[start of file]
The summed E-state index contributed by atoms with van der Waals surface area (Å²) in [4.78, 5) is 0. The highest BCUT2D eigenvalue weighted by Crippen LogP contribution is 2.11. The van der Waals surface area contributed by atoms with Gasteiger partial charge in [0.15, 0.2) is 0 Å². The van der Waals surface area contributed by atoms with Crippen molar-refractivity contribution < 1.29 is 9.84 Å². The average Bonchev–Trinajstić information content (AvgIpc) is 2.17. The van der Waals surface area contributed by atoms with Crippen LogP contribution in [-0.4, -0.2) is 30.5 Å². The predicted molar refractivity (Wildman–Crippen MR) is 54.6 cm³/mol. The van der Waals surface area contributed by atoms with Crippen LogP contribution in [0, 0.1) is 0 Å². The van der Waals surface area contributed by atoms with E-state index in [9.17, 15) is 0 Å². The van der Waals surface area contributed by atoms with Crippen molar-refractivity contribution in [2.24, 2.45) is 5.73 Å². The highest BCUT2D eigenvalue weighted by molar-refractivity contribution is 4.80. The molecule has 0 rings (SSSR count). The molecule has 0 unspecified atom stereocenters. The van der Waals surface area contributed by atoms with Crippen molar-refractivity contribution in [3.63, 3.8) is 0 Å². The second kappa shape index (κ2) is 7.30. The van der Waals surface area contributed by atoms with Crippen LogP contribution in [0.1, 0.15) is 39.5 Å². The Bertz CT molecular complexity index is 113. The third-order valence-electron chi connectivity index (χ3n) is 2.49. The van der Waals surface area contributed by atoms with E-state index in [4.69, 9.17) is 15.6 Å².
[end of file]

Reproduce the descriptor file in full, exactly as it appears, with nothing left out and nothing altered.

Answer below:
The summed E-state index contributed by atoms with van der Waals surface area (Å²) in [4.78, 5) is 0. The highest BCUT2D eigenvalue weighted by Crippen LogP contribution is 2.11. The van der Waals surface area contributed by atoms with Gasteiger partial charge in [0.15, 0.2) is 0 Å². The van der Waals surface area contributed by atoms with Crippen molar-refractivity contribution < 1.29 is 9.84 Å². The average Bonchev–Trinajstić information content (AvgIpc) is 2.17. The van der Waals surface area contributed by atoms with Crippen LogP contribution in [-0.4, -0.2) is 30.5 Å². The predicted molar refractivity (Wildman–Crippen MR) is 54.6 cm³/mol. The van der Waals surface area contributed by atoms with Crippen LogP contribution in [0, 0.1) is 0 Å². The van der Waals surface area contributed by atoms with E-state index in [9.17, 15) is 0 Å². The van der Waals surface area contributed by atoms with Crippen molar-refractivity contribution in [2.24, 2.45) is 5.73 Å². The highest BCUT2D eigenvalue weighted by molar-refractivity contribution is 4.80. The molecule has 0 rings (SSSR count). The molecule has 0 unspecified atom stereocenters. The van der Waals surface area contributed by atoms with Crippen molar-refractivity contribution in [3.63, 3.8) is 0 Å². The second kappa shape index (κ2) is 7.30. The van der Waals surface area contributed by atoms with Crippen LogP contribution in [0.1, 0.15) is 39.5 Å². The Bertz CT molecular complexity index is 113. The third-order valence-electron chi connectivity index (χ3n) is 2.49. The van der Waals surface area contributed by atoms with E-state index in [4.69, 9.17) is 15.6 Å².